Church leaders in West Yorkshire are due to condemn the policies of the British National Party in a letter.
Church leaders believe the BNP will campaign actively in their area
They are urging people to vote only for those who show "a spirit of inclusive welcome" to all races and faiths in June's local and European elections.
Unless voters turn out in high numbers, they believe those with "extremist views" could be elected by a minority.
The letter, from the West Yorkshire Ecumenical Council, is being described as a historic joint statement.
The council is particularly worried about the far-right BNP's campaigns in the area ahead of upcoming elections and is urging church leaders to sign the statement at a chapel in Armley, Leeds, later.
Its executive secretary Dr Stephanie Rybak said: "If we do not want to be represented on the local council or in the European Parliament by a BNP candidate then we must vote.
"That is the message being put across by this statement, which has the
support of all the churches of West Yorkshire."
The BBC's religious affairs correspondent Robert Piggott said the West Yorkshire area had a history of periodic tensions between ethnic groups.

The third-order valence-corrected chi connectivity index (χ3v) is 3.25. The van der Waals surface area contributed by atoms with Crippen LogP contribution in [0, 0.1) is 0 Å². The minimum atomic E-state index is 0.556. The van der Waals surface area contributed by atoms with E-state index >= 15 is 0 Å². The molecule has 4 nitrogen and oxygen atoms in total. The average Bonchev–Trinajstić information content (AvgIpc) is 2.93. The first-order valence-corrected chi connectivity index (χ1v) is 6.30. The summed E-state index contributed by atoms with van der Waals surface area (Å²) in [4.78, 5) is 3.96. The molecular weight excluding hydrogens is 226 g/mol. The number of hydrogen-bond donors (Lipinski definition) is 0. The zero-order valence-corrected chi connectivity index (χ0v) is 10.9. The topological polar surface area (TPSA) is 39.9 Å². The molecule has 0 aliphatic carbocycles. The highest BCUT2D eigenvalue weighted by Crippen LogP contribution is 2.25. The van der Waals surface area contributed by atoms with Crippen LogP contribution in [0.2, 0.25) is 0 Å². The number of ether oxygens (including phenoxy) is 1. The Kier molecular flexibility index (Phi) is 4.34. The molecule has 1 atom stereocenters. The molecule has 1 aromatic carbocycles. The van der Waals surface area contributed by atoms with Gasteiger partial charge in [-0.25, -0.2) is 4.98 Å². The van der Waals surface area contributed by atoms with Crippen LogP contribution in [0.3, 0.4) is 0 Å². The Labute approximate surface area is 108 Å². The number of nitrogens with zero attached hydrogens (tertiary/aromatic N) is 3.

The church leaders feared the sometimes heated debate over immigration and asylum could allow the BNP to do well, he said.
One of the signatories, the Bishop of Ripon and Leeds John Packer, said they had been encouraged to take an overt political line partly by the example shown by the Archbishop of Canterbury Rowan Williams.
Church leaders were encouraged by Archbishop's stance
Dr Williams last week accused Prime Minister Tony Blair of weakening political trust by his handling of the war in Iraq.
The Bishop of Shrewsbury Alan Smith said the letter to church-goers warned apathy and complacency could hand victory to the BNP.
The two bishops will be joined by the Right Reverend Arthur Roche, of Leeds' Roman Catholic Church, and the Reverend Michael Townsend, chairman of Leeds' Methodist Church .
Also due to sign are Reverend Arnold Harrison, Moderator of the United Reformed Church, and representatives of the Baptist church and the West Yorkshire African-Caribbean Council of Churches.